New, gigantic, ancient armored fish discovered
We've all seen "Jurassic Park." We all know T. rex. But what about B. rex?
Thanks to a team of scientists from the Academy of Natural Sciences of Drexel University, Delaware Valley University, Stanford University and the University of Chicago, a new rex—Latin for "king"—is in the mix, with the discovery of Bothriolepis rex, a new, giant in the group Antiarchi, which are extinct fish with external, bony armored plates covering their head, shoulders and front fins.
The researchers identified the new fish from fossils first discovered in 2000 near Okse Bay on Ellesmere Island in Nunavut, Canada. The site, within the Nordstrand Point Formation, features 370 million-year-old fossils from the Devonian Period, a time predating most dinosaurs by hundreds of millions of years.
"Bothriolepis rex extends the range of known body sizes for the group Antiarchi," explained Jason Downs, PhD, a research associate at the Academy and assistant professor at Delaware Valley University. "The large body size and the thick, dense armor present a unique opportunity to address questions about the lifestyle of this unusual group of armored swimmers."
Downs was the lead author on the paper officially describing the fish, which was co-authored by Ted Daeschler, PhD, vice president of the Academy and a professor in the Department of Biodiversity, Earth and Environmental Science in Drexel's College of Arts and Sciences. Valentina Garcia, of Stanford, and Neil Shubin, of the University of Chicago, also served as co-authors on the paper published in the Journal of Vertebrate Paleontology.
B. rex's size eclipses the previous king of the antiarchs, Bothriolepis maxima. B. rex's body length is estimated at 1.7 meters—roughly five-and-a-half feet long, about 30 percent longer than B. maxima's estimated length.
The large, thick plates on B. rex's head were found alongside fossils of other species with thick head plates, suggesting that these were necessary to survive the "stabbing bites of large sarcopterygians," which were predatory fish from the same time period.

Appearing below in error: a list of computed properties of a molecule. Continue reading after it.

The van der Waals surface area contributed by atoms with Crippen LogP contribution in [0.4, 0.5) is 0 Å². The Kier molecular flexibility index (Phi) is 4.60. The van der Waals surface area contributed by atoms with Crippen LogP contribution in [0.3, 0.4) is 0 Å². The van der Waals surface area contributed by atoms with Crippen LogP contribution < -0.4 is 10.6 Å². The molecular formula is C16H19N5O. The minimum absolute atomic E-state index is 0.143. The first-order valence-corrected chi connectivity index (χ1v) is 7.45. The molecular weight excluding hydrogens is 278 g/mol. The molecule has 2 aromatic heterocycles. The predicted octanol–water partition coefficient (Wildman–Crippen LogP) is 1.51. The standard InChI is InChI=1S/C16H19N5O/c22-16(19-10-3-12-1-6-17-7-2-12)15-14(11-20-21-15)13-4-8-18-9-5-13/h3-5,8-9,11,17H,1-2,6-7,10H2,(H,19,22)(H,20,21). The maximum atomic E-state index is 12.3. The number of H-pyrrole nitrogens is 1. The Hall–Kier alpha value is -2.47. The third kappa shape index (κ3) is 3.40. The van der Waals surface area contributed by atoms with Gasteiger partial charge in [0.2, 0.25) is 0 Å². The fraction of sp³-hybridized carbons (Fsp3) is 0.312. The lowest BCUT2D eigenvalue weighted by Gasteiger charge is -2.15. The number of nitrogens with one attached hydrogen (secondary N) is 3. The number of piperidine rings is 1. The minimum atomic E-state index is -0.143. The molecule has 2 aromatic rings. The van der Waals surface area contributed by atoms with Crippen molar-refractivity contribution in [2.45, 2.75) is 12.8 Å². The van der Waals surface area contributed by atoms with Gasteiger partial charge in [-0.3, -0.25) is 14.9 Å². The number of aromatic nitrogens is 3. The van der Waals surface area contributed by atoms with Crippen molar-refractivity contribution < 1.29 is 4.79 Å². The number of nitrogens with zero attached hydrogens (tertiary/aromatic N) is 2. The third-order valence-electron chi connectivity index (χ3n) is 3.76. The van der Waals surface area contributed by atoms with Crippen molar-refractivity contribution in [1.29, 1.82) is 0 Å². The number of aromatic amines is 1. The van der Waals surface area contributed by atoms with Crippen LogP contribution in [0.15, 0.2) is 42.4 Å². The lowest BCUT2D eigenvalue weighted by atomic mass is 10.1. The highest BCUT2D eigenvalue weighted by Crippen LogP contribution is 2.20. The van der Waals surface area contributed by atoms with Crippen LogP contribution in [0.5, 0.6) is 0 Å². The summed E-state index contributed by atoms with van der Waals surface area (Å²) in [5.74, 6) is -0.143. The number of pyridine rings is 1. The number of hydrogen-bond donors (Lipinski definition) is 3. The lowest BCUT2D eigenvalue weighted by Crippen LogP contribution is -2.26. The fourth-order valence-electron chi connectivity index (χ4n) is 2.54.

Despite that armor, the evidence doesn't point to B. rex sharing T. rex's ferocity.
"Bothriolepis is a group of bottom-dwelling armored aquatic vertebrates," Downs said. "The flat bottom and the downward-facing mouth suggest feeding on detritus plant or animal material in the mud or sand. It was not equipped for active predation."
As such, the heavy, compact bones could have also solved buoyancy issues for a fish that spent most of its time on the bottom.
One aspect of the fish immediately challenged the researchers' assumptions.
"Skull shape changes with body size in Bothriolepis," Downs said. "Despite the gigantic size of the B. rex, its skull doesn't reflect our expectations for the size. Instead, the skull shape is suggestive of a smaller Bothriolepis."
A finding like this could alter the way scientists understand the size-shape relationships in Bothriolepis, according to Downs.
Although popular culture tends to think "bigger is better" when it comes to these prehistoric beasts—which is probably why you're much more familiar with T. rex than Procompsognathus—it turns out that size may have done B. rex in.
"All antiarchs are extinct by the end of the Devonian Period," Downs said. "We can't know exactly why B. rex went extinct, but large-bodied species are often found to be at a higher risk of extinction than small-bodied ones."